The Supreme Court’s decision on Monday to throw out the Environmental Protection Agency’s (EPA) rules limiting dangerous pollutants from power plants was a big win for the energy industry – and a big loss for just about everybody else, especially anyone living near one of the nation’s 600 power plants.
Power plants are the No. 1 source of the toxic mercury pollution that can be found in waterways and the bodies of fish and other wildlife in all 50 states. Mercury and other power plant pollutants are known to cause birth defects, developmental problems in children and respiratory illnesses like asthma, but the coal and utility industries have fought to block the EPA’s efforts to reduce these dangerous emissions at every turn.
A decade after determining that reducing toxic air pollution from power plants was both “appropriate and necessary” under the Clean Air Act, the EPA issued final rules in 2011 and spent the next three years fending off attacks from the industry and its conservative allies in Congress, who were determined to block the Obama administration’s environment and climate agenda. The rules finally went into effect in April, just two months before the high court nixed them in a 5-4 ruling.
The EPA rules would have required utility companies to either update aging and notoriously dirty power plants with pollution reduction technology or shut them down. The EPA estimates that air quality improvements for public health would be worth $37 to $90 billion a year, and wide-reaching impacts would be felt most in the disproportionately low-income neighborhoods and communities of color located near power facilities.
In his opinion for the majority, Justice Antonin Scalia agreed with the pro-industry plaintiffs that the EPA failed to account for the cost that such upgrades would have on the industry, an estimated $9.6 billion annually. He pointed out that the EPA’s cost-benefit analysis included pollutants such as sulfur dioxide and particulate matter that are removed from smokestacks retrofitted with standard pollution controls but are not included in the EPA rules for mercury and other toxics.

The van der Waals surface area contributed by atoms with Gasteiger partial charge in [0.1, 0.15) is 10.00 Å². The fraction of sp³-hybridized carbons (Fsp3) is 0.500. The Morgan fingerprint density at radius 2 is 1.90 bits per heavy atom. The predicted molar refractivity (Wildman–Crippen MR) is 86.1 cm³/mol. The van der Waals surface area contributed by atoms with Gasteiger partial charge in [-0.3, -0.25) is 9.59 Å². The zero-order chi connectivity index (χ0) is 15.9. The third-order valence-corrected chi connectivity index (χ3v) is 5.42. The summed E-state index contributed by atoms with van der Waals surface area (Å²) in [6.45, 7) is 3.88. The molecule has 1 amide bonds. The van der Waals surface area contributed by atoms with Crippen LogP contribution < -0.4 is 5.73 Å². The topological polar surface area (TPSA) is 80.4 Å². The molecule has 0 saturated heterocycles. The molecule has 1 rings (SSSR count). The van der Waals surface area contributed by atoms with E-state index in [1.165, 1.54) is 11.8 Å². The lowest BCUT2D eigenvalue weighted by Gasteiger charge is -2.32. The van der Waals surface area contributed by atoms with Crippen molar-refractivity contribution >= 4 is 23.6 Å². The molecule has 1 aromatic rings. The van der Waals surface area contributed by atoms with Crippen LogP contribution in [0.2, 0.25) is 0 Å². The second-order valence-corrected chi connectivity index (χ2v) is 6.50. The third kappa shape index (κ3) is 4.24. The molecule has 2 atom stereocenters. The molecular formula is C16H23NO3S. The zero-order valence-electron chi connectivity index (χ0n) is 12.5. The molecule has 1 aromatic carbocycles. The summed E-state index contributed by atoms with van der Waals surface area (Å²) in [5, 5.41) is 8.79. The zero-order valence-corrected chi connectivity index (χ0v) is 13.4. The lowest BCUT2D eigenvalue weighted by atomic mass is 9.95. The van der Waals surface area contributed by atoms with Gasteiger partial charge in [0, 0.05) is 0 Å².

Regardless of which pollutants are covered under the program, forcing utility companies to spend a little extra on removing them from the pollution stream would have translated into huge public health benefits and could have saved thousands of lives. Here’s a rundown of how many cases of adverse health effects the EPA estimates the rules would have prevented each year:
premature death: 4,200-11,000 cases
chronic bronchitis: 2,800 cases
heart attacks: 4,700 cases
asthma attacks: 130,000 cases
hospital and emergency room visits: 5,700 visits
restricted activity days: 3,200,000 days
In addition, the EPA estimates that the rules would have prevented 540,000 sick days among workers annually.
Some utility companies had already begun installing pollution control technologies on their dirtiest plants or simply shutting them down in anticipation of the rules, but without any federal limits on toxics, the industry at large can continue spewing as much toxic pollution into the air as it wants.
Environmentalists are confident that the EPA will go back to the drawing board and issue a new set of regulations, but those would certainly face another round of challenges from the industry and its political allies.
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